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Some Cry Foul Over Rapidly Rising Propane Prices

Posted by Kathleen Vinehout, State Senator 31st District
Kathleen Vinehout, State Senator 31st District
Kathleen Vinehout of Alma is an educator, business woman, and farmer who is now
User is currently offline
on Monday, 27 January 2014
in Wisconsin

home_heatingThis week Senator Kathleen Vinehout writes about the propane shortage and rapid increase in price. After being contacted by people concerned about the crisis, she spoke with those in the industry and did research to help folks understand the reason behind the problems and what could be done to prevent this from happening in the future.

ALMA - “I’ve been in business for 36 years,” the propane man told me. “I believe this is simply price gouging.” The propane retailer’s wholesale price went from $3.19 to $5.29 a gallon in just a few days. I wanted to know why.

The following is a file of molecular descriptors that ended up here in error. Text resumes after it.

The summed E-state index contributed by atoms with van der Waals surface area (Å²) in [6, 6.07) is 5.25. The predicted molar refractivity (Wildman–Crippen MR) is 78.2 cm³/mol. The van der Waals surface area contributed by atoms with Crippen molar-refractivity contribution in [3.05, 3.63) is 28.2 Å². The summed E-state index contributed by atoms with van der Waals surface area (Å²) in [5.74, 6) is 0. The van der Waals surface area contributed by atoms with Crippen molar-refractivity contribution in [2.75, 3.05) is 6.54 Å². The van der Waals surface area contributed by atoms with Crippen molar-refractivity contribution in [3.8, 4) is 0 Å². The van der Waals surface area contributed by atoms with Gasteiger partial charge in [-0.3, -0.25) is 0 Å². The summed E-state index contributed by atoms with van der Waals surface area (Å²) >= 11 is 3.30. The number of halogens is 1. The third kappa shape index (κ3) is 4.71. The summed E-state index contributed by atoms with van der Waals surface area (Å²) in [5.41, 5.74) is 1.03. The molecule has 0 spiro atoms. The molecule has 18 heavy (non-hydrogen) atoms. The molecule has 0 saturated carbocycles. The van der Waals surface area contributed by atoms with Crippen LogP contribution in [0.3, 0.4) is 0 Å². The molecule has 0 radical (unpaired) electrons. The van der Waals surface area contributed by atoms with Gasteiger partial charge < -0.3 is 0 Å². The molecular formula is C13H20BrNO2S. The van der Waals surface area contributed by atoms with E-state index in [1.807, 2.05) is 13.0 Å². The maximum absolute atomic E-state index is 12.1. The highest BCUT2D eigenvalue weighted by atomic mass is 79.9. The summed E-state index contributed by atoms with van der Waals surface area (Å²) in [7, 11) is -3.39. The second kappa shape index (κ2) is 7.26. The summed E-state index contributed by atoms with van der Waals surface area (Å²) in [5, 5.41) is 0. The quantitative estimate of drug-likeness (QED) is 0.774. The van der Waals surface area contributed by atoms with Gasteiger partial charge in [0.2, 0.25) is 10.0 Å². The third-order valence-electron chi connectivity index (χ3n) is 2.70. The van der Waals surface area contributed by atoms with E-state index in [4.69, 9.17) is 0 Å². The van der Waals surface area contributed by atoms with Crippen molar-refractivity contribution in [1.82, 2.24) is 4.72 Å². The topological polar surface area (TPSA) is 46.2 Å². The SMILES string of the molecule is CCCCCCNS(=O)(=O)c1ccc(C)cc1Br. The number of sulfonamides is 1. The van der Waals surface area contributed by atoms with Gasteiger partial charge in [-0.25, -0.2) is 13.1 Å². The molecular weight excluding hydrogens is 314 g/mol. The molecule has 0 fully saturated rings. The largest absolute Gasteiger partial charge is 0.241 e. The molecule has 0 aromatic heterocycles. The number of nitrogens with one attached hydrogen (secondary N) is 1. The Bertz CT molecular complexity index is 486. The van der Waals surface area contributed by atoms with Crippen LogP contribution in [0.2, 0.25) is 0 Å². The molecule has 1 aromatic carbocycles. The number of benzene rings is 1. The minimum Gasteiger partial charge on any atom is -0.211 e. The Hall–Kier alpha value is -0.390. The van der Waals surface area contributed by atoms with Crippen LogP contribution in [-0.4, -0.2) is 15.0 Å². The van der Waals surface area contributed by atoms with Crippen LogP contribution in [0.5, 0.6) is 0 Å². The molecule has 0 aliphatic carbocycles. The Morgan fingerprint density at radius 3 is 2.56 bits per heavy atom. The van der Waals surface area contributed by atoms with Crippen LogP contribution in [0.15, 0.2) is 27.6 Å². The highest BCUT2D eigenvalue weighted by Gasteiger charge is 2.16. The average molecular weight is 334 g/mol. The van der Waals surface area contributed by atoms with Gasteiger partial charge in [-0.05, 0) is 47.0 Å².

At first, I heard the usual “supply and demand” story: a late planting season meant high moisture grain drew down propane supplies. Indeed, propane use to dry grain was four and one-half times larger this past harvest than a year prior.

January-like weather during the first of December meant increased propane demand earlier in the season. As one industry representative said: “It’s simply a matter of economics 101 – supply and demand.”

But things were not as simple as they seem.

“The propane industry has some responsibility here,” one man told me. “We knew reserves were dangerously low going into the harvest season,” said another.

According to Bloomberg News Service, propane stockpiles are the lowest since the government began keeping records in 1993.